The tension is high anytime the queens are faced off against each other, as they are here. Each side looks at how the opposite queen is guarded, asking whether the guard might be undermined or whether there is a way to exploit its required attendance by the queen's side. In this case Black’s queen is guarded by the knight on e5. White can’t take the knight, but that isn't the point; the point is that the knight can’t afford to leave its square—and thus that White can play his only check (1. Nc6+) with impunity. Black replies Kb7. Other king moves are possible, but this one seems most attractive as it puts some heat on White’s knight. Now ask: why doesn’t Black instead play RxN (with either rook)? The answer is that when White played Nc6 he unmasked the threat of BxN, which would destroy the guard of Black’s queen. If Black tries RxN, White thus has BxN+—and since it’s a check (a crucial point), Black would have to spend time moving his king. White then has QxQ. Replying to 1. Nc6 with Kb7 means that if White plays BxN it won’t give check and so won't be nearly as dangerous.
All right; think of the position resulting from 1. Nc6+, Kb7 as a little adjustment of the board White can force at no cost. What would then be possible? Since your knight is in the picture you should be thinking about forks and see 2. Ne7, attacking both Black rooks. This sounds good, but now wait. 2. Ne7 is not a check, so it gives Black time to make any move he likes. The danger is not that he will play QxQ, for then White replies Nc1xQ and the fork still hangs over Black’s head. No, the problem is that Black will reply to Ne7 with RxNc1+, a crushing riposte; for now Black is the one who has destroyed the only guard of White’s queen and has done it with check. After White plays RxR, Black has QxQ. So 2. Ne7 doesn’t look so good for White after all. Yet White can rehabilitate the idea by pausing to play QxQ on his second move—then playing 3. Ne7. Now if Black plays RxNc1 it doesn’t matter. White recaptures and wins the exchange.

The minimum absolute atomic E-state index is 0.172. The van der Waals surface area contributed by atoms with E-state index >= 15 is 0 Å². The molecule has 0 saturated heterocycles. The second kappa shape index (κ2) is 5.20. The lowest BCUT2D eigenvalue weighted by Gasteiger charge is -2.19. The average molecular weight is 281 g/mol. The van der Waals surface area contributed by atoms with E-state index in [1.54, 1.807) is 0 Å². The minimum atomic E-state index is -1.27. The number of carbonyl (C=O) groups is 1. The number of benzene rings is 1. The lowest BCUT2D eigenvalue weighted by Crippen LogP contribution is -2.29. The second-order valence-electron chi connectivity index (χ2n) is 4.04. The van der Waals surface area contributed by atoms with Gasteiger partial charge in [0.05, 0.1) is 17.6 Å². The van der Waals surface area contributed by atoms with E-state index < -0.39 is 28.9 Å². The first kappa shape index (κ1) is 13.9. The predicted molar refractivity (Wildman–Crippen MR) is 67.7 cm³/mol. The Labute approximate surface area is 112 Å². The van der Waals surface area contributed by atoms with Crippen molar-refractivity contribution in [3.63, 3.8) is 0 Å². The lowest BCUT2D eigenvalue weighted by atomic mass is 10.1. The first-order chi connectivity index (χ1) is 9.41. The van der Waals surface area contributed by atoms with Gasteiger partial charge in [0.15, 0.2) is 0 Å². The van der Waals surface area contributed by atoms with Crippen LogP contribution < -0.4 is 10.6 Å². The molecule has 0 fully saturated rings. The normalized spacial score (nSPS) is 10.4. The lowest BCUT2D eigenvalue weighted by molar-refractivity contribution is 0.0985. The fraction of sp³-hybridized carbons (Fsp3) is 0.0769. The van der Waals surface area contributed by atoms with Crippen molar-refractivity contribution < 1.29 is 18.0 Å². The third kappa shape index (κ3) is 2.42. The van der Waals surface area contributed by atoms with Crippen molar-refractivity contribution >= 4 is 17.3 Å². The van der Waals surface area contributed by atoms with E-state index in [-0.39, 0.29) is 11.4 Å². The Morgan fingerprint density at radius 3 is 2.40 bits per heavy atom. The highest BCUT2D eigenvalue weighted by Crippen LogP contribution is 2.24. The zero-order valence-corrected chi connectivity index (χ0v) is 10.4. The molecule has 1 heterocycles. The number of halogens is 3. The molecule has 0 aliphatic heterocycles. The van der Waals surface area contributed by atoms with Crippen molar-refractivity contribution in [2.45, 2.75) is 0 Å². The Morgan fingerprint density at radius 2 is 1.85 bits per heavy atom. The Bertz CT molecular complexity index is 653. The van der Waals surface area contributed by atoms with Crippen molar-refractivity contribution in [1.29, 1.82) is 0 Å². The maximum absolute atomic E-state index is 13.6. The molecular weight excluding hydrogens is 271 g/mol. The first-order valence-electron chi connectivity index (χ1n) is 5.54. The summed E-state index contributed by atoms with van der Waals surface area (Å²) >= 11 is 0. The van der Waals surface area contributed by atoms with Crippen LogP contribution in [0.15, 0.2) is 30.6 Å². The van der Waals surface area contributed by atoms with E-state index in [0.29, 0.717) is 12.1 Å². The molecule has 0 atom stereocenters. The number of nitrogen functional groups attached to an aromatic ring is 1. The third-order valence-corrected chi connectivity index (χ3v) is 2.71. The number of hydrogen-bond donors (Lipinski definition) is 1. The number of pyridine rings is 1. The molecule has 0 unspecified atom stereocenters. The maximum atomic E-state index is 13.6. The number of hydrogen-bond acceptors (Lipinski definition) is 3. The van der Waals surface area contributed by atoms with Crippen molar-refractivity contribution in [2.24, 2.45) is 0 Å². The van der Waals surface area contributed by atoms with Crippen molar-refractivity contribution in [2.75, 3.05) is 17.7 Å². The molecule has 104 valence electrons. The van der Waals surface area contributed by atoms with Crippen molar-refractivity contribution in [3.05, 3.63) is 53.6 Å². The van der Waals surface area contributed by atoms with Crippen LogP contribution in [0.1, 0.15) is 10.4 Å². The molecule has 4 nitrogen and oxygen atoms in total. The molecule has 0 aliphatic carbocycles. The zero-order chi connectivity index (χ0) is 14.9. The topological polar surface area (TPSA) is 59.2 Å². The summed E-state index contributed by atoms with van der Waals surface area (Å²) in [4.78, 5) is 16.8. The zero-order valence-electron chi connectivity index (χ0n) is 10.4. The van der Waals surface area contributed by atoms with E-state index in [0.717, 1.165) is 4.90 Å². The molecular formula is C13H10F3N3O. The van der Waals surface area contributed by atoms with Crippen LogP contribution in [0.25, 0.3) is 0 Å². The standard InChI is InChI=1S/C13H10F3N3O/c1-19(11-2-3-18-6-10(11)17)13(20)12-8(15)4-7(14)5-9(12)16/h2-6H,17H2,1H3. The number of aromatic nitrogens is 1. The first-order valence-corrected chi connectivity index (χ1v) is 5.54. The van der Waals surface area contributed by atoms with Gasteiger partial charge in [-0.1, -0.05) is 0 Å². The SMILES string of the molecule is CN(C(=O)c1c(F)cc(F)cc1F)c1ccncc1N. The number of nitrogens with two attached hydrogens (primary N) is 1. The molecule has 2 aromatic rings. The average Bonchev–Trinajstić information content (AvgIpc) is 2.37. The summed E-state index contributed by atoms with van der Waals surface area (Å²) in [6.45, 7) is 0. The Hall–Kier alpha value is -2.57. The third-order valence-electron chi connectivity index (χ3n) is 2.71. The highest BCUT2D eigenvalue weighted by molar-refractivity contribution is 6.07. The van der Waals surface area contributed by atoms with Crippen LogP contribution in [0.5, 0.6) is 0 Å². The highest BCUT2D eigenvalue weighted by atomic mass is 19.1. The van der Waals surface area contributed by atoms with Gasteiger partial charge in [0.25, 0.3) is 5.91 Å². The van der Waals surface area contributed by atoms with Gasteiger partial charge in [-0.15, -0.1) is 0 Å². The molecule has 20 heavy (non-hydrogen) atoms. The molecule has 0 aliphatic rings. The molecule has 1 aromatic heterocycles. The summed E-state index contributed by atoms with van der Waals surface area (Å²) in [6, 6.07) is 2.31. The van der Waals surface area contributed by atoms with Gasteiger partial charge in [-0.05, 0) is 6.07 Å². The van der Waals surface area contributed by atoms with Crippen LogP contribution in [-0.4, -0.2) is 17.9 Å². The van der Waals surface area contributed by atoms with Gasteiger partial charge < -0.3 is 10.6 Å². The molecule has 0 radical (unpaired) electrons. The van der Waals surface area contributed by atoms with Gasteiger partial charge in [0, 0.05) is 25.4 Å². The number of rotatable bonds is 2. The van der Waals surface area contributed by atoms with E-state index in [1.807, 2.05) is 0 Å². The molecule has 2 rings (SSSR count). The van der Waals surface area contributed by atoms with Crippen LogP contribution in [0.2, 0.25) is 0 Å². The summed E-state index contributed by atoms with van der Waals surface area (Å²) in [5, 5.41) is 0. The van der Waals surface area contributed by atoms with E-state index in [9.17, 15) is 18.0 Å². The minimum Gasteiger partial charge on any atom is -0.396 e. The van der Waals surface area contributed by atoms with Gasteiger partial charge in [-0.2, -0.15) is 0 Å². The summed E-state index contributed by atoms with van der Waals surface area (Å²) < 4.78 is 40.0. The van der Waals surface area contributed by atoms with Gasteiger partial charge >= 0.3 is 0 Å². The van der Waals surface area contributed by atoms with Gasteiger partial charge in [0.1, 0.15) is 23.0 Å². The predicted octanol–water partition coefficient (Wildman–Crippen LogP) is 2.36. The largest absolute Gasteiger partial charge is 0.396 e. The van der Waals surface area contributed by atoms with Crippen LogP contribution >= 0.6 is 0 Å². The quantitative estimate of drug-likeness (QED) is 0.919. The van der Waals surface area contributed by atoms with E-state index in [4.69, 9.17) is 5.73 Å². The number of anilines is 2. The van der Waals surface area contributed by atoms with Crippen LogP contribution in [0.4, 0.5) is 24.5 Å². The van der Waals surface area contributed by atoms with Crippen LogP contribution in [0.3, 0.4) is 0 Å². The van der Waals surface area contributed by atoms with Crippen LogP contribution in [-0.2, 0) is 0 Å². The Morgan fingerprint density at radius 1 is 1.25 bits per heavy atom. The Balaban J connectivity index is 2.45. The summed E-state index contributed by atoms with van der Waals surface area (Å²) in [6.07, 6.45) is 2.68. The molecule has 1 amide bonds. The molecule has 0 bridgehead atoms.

Black still has an idea. Remember that after 1. Nc6+, Kb7; 2. QxQ, NxQ; 3. Ne7 (the fork), Black now has a knight on g4. He, too, thus has a knight fork to offer of White’s two rooks: Nf2. Thus it can go 3. Ne7, Nf2—but then White plays 4. NxRg6, and after 4. …NxR, 5. RxN, White has won material. (Black's rook was loose; White's rook wasn't.) Okay, but now suppose it goes 3. Ne7, Re6; 4. NxRc8, Nf2. This way Black is hoping to take one of White’s rooks and then capture the knight on c8. Ah, but this doesn’t work either, for now White has 5. NxBb6 and he still wins a piece. So Black is better off losing the exchange as described at the end of the previous paragraph. You need to see these variations, though, as they might have ruined everything. The point to remember is that when either or both sides are moving their knights around, you have to keep asking about the next capture or fork the pieces can give from their new squares. And when you're operating without checks, as White largely is here, it makes life complicated. You have to keep asking what counterthreats the enemy could make elsewhere.
This position is full of other useful lessons large and small. Start with the small: looking back now, you can see that the knight on e5 was overworked. It guarded Black’s queen and also the c6 square, which White was able to use as a springboard for a double attack with his knight. Second, the layout of Black’s rooks here is worth a stare; they are nicely arranged for a knight fork.
But the most important lesson here involves move order. It all works for White so long as he liquidates the queens at precisely the right moment, neither too soon nor too late. He doesn’t do it on the first move because keeping the Black queen on the board also keeps the Black knight where it is. He doesn’t wait until the third move because then Black has time to turn the tables. He does it on the second move, after the Black queen’s presence has fulfilled the useful (to White) purpose of freezing the e5 knight long enough for White to play Nc6+. A final way to state the key point: notice that the safety of each queen from the other is the paramount consideration at every turn. If either party is able to capture the guard of the enemy queen and do it with check, he will win the queen and the game. In the end neither side loses a queen (they merely are traded), but the pressures created for each by the need to avoid that result dictates much of the other tactical operations. It is the reason why Black’s first reply is not RxNc6, and it is the reason why White’s second move must not be Ne7.